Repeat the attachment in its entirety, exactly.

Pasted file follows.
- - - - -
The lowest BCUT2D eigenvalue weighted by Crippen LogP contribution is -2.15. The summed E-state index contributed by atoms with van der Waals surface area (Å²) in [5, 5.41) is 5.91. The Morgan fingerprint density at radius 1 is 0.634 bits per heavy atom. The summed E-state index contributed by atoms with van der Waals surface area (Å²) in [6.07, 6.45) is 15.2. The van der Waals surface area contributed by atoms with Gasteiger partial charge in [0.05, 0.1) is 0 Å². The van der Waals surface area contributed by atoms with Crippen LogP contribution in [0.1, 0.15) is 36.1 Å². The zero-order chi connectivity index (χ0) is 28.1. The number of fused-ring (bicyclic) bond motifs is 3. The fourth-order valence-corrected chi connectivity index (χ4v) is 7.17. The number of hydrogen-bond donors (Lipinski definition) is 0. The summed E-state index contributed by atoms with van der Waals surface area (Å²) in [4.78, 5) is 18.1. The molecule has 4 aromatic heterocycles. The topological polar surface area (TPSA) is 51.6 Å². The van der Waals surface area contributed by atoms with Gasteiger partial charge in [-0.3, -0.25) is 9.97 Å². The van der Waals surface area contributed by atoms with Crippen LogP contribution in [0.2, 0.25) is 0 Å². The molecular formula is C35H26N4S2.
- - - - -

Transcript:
The lowest BCUT2D eigenvalue weighted by Crippen LogP contribution is -2.15. The summed E-state index contributed by atoms with van der Waals surface area (Å²) in [5, 5.41) is 5.91. The Morgan fingerprint density at radius 1 is 0.634 bits per heavy atom. The summed E-state index contributed by atoms with van der Waals surface area (Å²) in [6.07, 6.45) is 15.2. The van der Waals surface area contributed by atoms with Gasteiger partial charge in [0.05, 0.1) is 0 Å². The van der Waals surface area contributed by atoms with Crippen LogP contribution in [0.1, 0.15) is 36.1 Å². The zero-order chi connectivity index (χ0) is 28.1. The number of fused-ring (bicyclic) bond motifs is 3. The fourth-order valence-corrected chi connectivity index (χ4v) is 7.17. The number of hydrogen-bond donors (Lipinski definition) is 0. The summed E-state index contributed by atoms with van der Waals surface area (Å²) in [4.78, 5) is 18.1. The molecule has 4 aromatic heterocycles. The topological polar surface area (TPSA) is 51.6 Å². The van der Waals surface area contributed by atoms with Gasteiger partial charge in [-0.3, -0.25) is 9.97 Å². The van der Waals surface area contributed by atoms with Crippen LogP contribution in [0.2, 0.25) is 0 Å². The molecular formula is C35H26N4S2.